Mr Doble was the managing director and indeed the sole director, of Miller. That does not mean that he had to do everything that the PCBU had to do to ensure safety. The WHS Act required him, as pleaded, to have processes and resources in place to ensure that the PCBU complied with its duty under the WHS Act. Miller was a medium-sized operation. It had eight depots spread throughout the State. It used a large number of transport drivers operating over a wide area. Unlike a one or two person business (such as the one Judge Scotting considered in Hetherington), a managing director in the position of Mr Doble cannot know everything that is going on at any given moment. To run a corporation there must be a level of delegation.

The evidence in the case shows that Mr Hayter was specifically employed to deal with work health and safety. This required Mr Hayter to not only update policies and procedures, but to deal with any issues which arose from time to time. There was no suggestion in the evidence that Mr Hayter was anything other than conscientious. There was no suggestion in the evidence that Mr Doble had any reason not to place confidence in Mr Hayter carrying out his work health and safety duties. The engagement of Mr Hayter was the primary process or resource which Mr Doble used to ensure that the PCBU carried out its duty under the WHS Act.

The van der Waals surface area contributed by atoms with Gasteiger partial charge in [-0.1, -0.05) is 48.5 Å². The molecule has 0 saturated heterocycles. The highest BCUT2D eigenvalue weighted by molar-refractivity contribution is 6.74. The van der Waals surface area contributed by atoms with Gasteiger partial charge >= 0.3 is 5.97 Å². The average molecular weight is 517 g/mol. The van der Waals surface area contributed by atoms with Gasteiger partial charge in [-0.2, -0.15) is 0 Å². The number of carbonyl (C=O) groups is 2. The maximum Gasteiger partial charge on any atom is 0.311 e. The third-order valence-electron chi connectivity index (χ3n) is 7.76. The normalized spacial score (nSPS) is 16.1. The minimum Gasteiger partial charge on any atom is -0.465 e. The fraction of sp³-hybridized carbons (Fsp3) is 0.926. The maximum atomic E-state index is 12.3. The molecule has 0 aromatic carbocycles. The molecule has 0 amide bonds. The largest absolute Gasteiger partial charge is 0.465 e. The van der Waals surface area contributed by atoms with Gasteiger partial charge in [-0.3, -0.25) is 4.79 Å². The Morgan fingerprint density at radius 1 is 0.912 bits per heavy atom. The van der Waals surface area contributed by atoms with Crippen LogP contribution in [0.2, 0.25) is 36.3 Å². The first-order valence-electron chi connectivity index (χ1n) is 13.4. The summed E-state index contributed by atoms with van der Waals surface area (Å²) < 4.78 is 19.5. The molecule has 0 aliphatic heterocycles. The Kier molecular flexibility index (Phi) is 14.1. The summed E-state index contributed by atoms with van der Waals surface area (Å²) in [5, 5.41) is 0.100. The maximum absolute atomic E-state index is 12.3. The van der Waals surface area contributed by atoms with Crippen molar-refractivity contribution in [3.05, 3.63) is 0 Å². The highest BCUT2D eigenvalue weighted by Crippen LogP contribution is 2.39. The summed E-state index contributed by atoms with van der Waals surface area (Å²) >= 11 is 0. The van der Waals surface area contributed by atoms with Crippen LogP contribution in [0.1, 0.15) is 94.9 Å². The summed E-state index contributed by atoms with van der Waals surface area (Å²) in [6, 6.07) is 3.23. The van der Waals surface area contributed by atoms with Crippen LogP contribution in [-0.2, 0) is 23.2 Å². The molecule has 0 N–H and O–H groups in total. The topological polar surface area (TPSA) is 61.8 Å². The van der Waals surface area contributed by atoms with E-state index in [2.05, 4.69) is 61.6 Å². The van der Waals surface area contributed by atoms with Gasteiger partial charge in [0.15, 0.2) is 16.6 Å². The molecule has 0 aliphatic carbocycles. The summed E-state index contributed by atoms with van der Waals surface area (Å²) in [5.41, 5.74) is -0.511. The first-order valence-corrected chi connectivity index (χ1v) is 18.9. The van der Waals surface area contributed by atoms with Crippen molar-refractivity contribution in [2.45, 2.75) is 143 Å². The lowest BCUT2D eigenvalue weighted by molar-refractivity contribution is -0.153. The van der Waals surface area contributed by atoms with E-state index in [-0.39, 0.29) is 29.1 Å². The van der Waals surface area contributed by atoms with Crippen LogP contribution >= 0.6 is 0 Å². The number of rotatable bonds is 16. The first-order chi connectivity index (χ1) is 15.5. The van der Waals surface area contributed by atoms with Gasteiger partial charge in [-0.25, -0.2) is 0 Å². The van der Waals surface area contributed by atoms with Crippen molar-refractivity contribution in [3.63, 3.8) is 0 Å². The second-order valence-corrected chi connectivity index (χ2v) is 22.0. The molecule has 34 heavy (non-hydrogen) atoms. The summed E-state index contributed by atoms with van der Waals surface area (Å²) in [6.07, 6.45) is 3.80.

The fact that Mr Hayter failed to mandate the separation of forklifts and pedestrians is a failure by the PCBU. Of itself it is not a failure by Mr Doble to exercise due diligence.

His Honour went on to accept that Mr Doble:

(1) was not a ‘hands-off’ director;

(2) visited each depot from time to time; and

(3) was involved in discussions around safety and took an active interest in ensuring that work health and safety and compliance matters were attended to.

Further, his Honour identified several matters in evidence in support of an ultimate finding that the prosecution had not proved beyond reasonable doubt that Mr Doble failed to discharge his duty to exercise due diligence:

(1) If Mr Hayter raised a work health and safety matter with Mr Doble that required the expenditure of funds by Miller, there was never any pushback by Mr Doble.